Steep payment in Avdija trade also comes with crucial bonus for Trail Blazers

The Blazers gave up valuable trade assets to acquire Deni Avdija, but it also solved a major issue.
Chicago Bulls v Washington Wizards
Chicago Bulls v Washington Wizards / Jess Rapfogel/GettyImages

The Portland Trail Blazers made a significant splash in the hours leading up to the 2024 NBA Draft. They will only have one lottery pick after shipping the No. 14 pick along with Malcolm Brogdon, a first in 2029, and two second-round picks to the Washington Wizards in exchange for Deni Avdija. Per ESPN's Adrian Wojnarowski, the 2029 first-round pick that Portland is sending is the second most favorable of their first-round picks.

It's a substantial amount of trade assets for Porltnad to give up. Still, it clears up their roster clutter and ultimately solves a significant issue they had to address this offseason.

Deni Avdija trade gets Blazers under the luxury tax

Avdija is owed $15.6 million for the 2024-25 season, compared to Malcolm Brogdon's $22.5 million. After factoring in that cap hit difference as well as the salary of the No. 14 overall pick, the Blazers are now $4.2 million under the luxury tax., according to Yossi Gozlan.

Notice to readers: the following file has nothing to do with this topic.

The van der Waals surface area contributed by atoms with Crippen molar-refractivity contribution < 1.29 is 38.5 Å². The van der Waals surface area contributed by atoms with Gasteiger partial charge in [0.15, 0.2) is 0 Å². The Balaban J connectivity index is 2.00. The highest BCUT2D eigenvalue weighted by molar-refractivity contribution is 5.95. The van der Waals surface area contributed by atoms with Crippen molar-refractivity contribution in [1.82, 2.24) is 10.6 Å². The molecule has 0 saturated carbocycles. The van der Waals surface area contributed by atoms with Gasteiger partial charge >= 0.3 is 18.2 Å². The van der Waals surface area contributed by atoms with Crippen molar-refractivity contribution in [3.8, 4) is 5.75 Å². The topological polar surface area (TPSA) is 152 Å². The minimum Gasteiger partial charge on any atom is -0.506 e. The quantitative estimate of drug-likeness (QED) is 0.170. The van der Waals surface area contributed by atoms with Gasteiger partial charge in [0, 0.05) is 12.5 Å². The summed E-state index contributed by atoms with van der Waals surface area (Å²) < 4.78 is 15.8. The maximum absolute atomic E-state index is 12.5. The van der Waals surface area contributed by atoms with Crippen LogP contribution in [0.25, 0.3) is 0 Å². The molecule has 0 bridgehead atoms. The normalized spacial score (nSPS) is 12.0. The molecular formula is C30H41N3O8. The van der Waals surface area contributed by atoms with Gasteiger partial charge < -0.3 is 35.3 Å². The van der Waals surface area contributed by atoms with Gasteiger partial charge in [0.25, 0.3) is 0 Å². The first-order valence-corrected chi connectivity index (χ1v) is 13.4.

No team finishing with a 21-61 record should ever be taking on tax obligations. It was apparent that the Blazers needed to move a significant piece of their roster this offseason, and Brogdon, who didn't fit their rebuilding timeline, was the most likely all along.

Avdija's fit in the Blazers' rebuild

The Blazers' most pressing position to address this offseason is their wings, and Avdija fills a significant void in their roster. He had a breakout season with Washington, increasing his scoring output from 9.2 to 14.7 points per game to go along with 7.2 rebounds and 3.8 assists per game on 51/37/74 shooting splits.

He was even sixth in the Most Improved Player of the Year voting, a testament to his upward trajectory. At only 23 years old, Avdija fits incredibly well with the Blazers' timeline and could be a foundational piece to their rebuilding core alongside Scoot Henderson and Shaedon Sharpe.

In this year's draft, Portland aimed to find high-upside, versatile wings who can contribute in multiple ways. The issue with most of the lottery prospects who could be available at No. 14 is that many of them were questionable fits as shooters, such as Ron Holland. The Blazers address their needs in Avdija, who is a sure-fire starter rather than someone who may not have panned out at all, particularly in a weak draft class.

They still have an excellent opportunity to swing on a high-upside flier at No. 7, but this trade ensures they come away with an established player that still fits into their timeline.